Don't suffer a sticky front door.

How to Fix a Front Door That Sticks

by Wade Shaddy

If you have to tug on the front door to get it open, it's likely because the door or jamb has warped or the hinges have loosened, causing the door to tilt slightly. It happens all the time -- carpenters and woodworkers often need to fix this problem. Routine maintenance is all it takes to get your door swinging smoothly again. Follow a few telltale signs to locate the problem, and fix that sticky door in about an hour.

Open the door. Examine the side of the door and the doorjamb where the door makes contact with the jamb. Locate the areas where the finish has been rubbed off. It will likely be a matching set, with one spot on the side of the door and one on the side of the jamb.

Remove the center screw from the hinge that's directly opposite the damaged area on the door or jamb using a drill/driver. Drive a screw that's 1 inch longer than the original screw into the hole where you removed the screw. As the screw bites into the wood behind the jamb, use enough force to drive the jamb back. This results in tilting the door in the direction needed to relieve the sticking problem on the opposite side.

Tighten the remaining screws in the hinge using the drill/driver. Shut the door.

Open the door. If it continues to stick or rub the side of the jamb, use the drill/driver to remove the door from the jamb by unscrewing the hinges from the jamb. Leave the hinges on the door. Place the door across two sawhorses.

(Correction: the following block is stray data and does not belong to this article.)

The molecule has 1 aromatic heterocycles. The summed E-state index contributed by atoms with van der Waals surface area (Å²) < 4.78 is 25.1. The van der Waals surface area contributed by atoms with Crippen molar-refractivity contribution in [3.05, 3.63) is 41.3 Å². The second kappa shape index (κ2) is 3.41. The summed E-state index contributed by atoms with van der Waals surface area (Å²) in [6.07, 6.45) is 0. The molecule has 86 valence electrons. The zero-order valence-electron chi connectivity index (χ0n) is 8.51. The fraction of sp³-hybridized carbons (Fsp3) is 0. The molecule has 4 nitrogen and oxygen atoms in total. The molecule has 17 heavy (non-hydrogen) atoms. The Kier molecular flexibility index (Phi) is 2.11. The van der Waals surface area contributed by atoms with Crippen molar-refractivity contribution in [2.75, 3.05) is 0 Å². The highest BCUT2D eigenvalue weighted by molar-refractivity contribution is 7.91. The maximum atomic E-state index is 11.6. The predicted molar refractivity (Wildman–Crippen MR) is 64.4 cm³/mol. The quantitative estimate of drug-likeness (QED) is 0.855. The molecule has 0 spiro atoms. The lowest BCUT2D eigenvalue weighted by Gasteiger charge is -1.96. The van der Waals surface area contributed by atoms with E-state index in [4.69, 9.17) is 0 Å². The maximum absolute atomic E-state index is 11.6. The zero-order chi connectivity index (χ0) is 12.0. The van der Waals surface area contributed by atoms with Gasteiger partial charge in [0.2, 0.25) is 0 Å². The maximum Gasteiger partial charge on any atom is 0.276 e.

Place a clamp on both ends of the door to secure it to the sawhorses. Place a 12-inch strip of masking tape on the face of the door, centered above the damaged or rubbed off area, 1/16 inch from the edge.

Install a 100-grit belt on a belt sander. Hold the sander with both hands, horizontally, parallel with the piece of tape and the rubbed off area, on the side or edge of the door. Turn on the sander and apply the belt to the damaged area. Move the sander from left to right over the rubbed off or damaged area, tapering the sanded area from the center of the tape to both ends of the tape, using the tape as a guide to regulate the depth, or how much wood you've removed from the side of the door.

Stop sanding when the sanded area meets the tape line. Install the door back on the jamb. If it continues to stick, repeat Steps 5 and 6.

Rub the sanded area with a matching stain. Spray the repaired area with two coats of aerosol lacquer from a can to finish, allowing the lacquer to dry after the first coat.

Items you will need

  • Drill/driver
  • Wood screw
  • Sawhorses
  • Clamps
  • Masking tape
  • 100-grit belt
  • Belt sander
  • Stain
  • Aerosol lacquer


  • If the sticking problem is minor, rub some woodworkers paste wax on the side of the door and doorjamb. That might be all it takes to get the door working properly again. If the doorjamb is damaged, sand and refinish it when you do the door.


  • If any of the hinge screws seem loose or stripped, replace them with longer screws.

About the Author

Specializing in hardwood furniture, trim carpentry, cabinets, home improvement and architectural millwork, Wade Shaddy has worked in homebuilding since 1972. Shaddy has also worked as a newspaper reporter and writer, and as a contributing writer for Bicycling Magazine. Shaddy began publishing in various magazines in 1992, and published a novel, “Dark Canyon,” in 2008.

Photo Credits

  • Siri Stafford/Photodisc/Getty Images